We have known this since the begin­ning.  If Con­gress failed to act, the Pres­i­dent still had the pow­er to change the ACA by either with­hold­ing pay­ments, chang­ing juris­dic­tions or sim­ply, as the Pres­i­dent has become so fond of doing, issu­ing an Exec­u­tive Order that just does what he wants.  So here we are, in the midst of an Exec­u­tive Order, that does the following:

Directs the Depart­ment of Labor to con­sid­er expand­ing Asso­ci­a­tion Health Plans.  The idea here is that by let­ting car­ri­ers com­pete and expand beyond state bor­ders, they will be able to low­er costs and offer more options to poten­tial pol­i­cy­hold­ers in a giv­en state.  Sounds good…except that car­ri­ers already have sub­stan­tial pools they insure, may not have the where­with­al to expand, and many of the major car­ri­ers in the health care mar­ket­place are already nation­al – and already in Cal­i­for­nia (e.g. CIGNA, Anthem, Aet­na and Unit­ed Health Care).  By the way, how did the mul­ti state Co ops work under the ACA?  That’s right, they no longer exist.  Nice try, though.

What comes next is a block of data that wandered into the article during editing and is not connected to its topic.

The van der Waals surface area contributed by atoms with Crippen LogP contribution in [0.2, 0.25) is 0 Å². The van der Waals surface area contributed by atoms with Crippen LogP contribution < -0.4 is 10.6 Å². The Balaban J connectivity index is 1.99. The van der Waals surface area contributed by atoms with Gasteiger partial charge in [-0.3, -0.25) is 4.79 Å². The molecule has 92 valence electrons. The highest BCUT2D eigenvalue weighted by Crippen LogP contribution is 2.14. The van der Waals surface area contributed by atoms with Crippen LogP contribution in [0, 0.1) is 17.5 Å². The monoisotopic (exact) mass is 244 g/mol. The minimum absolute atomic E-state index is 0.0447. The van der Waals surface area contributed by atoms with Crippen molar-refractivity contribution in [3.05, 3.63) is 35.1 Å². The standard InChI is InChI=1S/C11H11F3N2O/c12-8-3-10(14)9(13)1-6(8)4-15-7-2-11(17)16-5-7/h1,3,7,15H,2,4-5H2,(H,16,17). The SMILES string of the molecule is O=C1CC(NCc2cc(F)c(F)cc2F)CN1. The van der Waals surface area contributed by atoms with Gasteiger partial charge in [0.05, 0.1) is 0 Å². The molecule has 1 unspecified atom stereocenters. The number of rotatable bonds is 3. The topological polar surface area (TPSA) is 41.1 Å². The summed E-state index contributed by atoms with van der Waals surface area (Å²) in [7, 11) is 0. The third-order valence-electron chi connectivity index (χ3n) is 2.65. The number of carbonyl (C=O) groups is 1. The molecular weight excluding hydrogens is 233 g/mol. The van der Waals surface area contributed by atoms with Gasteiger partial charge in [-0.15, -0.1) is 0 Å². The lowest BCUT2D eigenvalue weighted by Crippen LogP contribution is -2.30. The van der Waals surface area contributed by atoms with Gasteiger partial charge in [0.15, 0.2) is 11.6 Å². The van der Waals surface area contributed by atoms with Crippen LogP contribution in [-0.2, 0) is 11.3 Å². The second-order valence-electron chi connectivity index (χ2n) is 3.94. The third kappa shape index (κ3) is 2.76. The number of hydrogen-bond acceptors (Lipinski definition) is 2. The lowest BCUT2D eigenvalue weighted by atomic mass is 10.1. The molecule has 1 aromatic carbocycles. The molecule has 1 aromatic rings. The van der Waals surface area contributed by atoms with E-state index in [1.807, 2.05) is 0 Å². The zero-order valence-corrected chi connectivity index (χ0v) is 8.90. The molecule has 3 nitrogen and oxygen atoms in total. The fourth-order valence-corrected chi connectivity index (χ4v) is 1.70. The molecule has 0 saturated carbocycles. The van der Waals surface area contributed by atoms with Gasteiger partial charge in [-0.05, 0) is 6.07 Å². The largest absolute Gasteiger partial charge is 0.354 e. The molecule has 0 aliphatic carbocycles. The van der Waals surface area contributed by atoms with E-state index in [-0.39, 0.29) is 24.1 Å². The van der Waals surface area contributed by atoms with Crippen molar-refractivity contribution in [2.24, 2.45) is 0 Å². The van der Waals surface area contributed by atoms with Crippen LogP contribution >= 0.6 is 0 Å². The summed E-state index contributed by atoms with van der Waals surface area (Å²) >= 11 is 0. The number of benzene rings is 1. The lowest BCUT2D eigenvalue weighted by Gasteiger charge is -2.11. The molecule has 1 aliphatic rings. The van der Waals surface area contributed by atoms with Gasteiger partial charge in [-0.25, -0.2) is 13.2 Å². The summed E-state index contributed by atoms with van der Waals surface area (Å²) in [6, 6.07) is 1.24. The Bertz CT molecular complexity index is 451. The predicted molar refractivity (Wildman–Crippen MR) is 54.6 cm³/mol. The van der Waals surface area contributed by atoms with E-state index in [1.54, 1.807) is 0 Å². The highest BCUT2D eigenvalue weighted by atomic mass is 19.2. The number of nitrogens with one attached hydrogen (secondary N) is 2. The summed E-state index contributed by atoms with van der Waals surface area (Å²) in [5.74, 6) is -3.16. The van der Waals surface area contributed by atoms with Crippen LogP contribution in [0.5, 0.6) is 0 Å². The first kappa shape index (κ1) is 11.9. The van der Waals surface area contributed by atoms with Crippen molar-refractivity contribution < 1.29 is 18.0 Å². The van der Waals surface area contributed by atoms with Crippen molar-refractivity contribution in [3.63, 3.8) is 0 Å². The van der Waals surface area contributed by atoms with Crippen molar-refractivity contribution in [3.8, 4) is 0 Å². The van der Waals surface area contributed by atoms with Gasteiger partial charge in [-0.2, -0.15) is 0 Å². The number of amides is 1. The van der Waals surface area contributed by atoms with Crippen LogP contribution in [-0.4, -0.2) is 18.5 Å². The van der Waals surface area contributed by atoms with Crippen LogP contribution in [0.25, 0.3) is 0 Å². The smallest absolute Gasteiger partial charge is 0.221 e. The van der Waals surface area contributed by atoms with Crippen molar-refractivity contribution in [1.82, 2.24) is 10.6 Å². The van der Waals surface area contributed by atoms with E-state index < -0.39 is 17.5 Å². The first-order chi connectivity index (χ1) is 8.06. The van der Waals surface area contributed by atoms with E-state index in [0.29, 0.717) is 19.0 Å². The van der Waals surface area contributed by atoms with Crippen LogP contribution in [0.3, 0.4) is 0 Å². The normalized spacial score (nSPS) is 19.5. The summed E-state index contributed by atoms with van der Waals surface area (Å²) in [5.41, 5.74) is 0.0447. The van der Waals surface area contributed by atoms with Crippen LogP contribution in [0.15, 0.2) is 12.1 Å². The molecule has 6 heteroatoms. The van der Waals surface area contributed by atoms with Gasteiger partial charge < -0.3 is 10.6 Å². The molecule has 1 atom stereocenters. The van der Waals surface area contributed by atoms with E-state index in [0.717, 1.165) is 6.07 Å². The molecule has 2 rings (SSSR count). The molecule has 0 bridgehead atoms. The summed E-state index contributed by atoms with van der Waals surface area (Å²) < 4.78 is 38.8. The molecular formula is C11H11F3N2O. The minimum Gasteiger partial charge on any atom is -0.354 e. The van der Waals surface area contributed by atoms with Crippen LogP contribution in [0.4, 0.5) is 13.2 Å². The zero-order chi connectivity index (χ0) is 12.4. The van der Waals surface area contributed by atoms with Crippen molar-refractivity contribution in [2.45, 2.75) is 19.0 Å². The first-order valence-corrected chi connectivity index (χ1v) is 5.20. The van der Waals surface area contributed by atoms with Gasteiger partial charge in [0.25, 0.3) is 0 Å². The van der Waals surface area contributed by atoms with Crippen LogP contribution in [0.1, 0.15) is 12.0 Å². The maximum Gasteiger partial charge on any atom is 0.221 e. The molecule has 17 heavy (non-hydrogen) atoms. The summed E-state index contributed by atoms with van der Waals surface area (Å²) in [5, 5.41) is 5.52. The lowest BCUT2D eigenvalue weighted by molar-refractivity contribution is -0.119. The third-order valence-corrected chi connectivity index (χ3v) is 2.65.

Directs Health and Human Ser­vices to expand cov­er­age through low cost short term dura­tion plans.  Which already exist.  Which are already inex­pen­sive.  This sim­ply relieves them of some of the respon­si­bil­i­ty to act like ACA plans.  Any­way, it’s short term, so whatever…

Directs HHS and Trea­sury to con­sid­er changes to Health Reim­burse­ment Accon­ts.  Now we’re talk­ing – these help com­pa­nies do par­tial self fund­ing, allow expens­es that are not nor­mal­ly tax free to be so, and so, and so.